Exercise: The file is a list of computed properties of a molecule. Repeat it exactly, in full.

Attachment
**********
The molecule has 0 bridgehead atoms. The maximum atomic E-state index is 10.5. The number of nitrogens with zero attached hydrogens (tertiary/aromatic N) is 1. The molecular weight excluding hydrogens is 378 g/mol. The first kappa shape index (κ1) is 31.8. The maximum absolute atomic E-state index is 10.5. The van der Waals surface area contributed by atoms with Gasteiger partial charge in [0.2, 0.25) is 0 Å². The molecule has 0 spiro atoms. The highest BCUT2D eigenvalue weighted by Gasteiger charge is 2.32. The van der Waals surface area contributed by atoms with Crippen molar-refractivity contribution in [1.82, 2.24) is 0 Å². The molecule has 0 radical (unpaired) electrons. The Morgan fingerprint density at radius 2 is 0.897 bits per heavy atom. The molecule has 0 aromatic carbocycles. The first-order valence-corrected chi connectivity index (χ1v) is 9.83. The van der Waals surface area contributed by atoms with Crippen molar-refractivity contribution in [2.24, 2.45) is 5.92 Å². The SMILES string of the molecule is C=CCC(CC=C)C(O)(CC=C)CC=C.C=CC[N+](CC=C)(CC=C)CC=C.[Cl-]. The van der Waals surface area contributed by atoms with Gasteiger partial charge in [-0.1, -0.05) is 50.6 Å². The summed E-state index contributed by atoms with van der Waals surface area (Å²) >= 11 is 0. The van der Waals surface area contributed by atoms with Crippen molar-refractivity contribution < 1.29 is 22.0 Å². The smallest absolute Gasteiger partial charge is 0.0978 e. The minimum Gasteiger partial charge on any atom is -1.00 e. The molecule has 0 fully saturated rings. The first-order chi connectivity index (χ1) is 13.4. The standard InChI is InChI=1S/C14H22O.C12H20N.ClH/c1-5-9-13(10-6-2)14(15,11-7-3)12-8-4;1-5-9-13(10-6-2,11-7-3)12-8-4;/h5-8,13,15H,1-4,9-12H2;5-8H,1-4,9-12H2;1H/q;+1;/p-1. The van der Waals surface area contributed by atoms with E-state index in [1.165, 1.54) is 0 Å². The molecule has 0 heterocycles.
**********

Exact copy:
The molecule has 0 bridgehead atoms. The maximum atomic E-state index is 10.5. The number of nitrogens with zero attached hydrogens (tertiary/aromatic N) is 1. The molecular weight excluding hydrogens is 378 g/mol. The first kappa shape index (κ1) is 31.8. The maximum absolute atomic E-state index is 10.5. The van der Waals surface area contributed by atoms with Gasteiger partial charge in [0.2, 0.25) is 0 Å². The molecule has 0 spiro atoms. The highest BCUT2D eigenvalue weighted by Gasteiger charge is 2.32. The van der Waals surface area contributed by atoms with Crippen molar-refractivity contribution in [1.82, 2.24) is 0 Å². The molecule has 0 radical (unpaired) electrons. The Morgan fingerprint density at radius 2 is 0.897 bits per heavy atom. The molecule has 0 aromatic carbocycles. The first-order valence-corrected chi connectivity index (χ1v) is 9.83. The van der Waals surface area contributed by atoms with Crippen molar-refractivity contribution in [2.24, 2.45) is 5.92 Å². The SMILES string of the molecule is C=CCC(CC=C)C(O)(CC=C)CC=C.C=CC[N+](CC=C)(CC=C)CC=C.[Cl-]. The van der Waals surface area contributed by atoms with Gasteiger partial charge in [-0.1, -0.05) is 50.6 Å². The summed E-state index contributed by atoms with van der Waals surface area (Å²) >= 11 is 0. The van der Waals surface area contributed by atoms with Crippen molar-refractivity contribution < 1.29 is 22.0 Å². The smallest absolute Gasteiger partial charge is 0.0978 e. The minimum Gasteiger partial charge on any atom is -1.00 e. The molecule has 0 fully saturated rings. The first-order chi connectivity index (χ1) is 13.4. The standard InChI is InChI=1S/C14H22O.C12H20N.ClH/c1-5-9-13(10-6-2)14(15,11-7-3)12-8-4;1-5-9-13(10-6-2,11-7-3)12-8-4;/h5-8,13,15H,1-4,9-12H2;5-8H,1-4,9-12H2;1H/q;+1;/p-1. The van der Waals surface area contributed by atoms with E-state index in [1.165, 1.54) is 0 Å². The molecule has 0 heterocycles.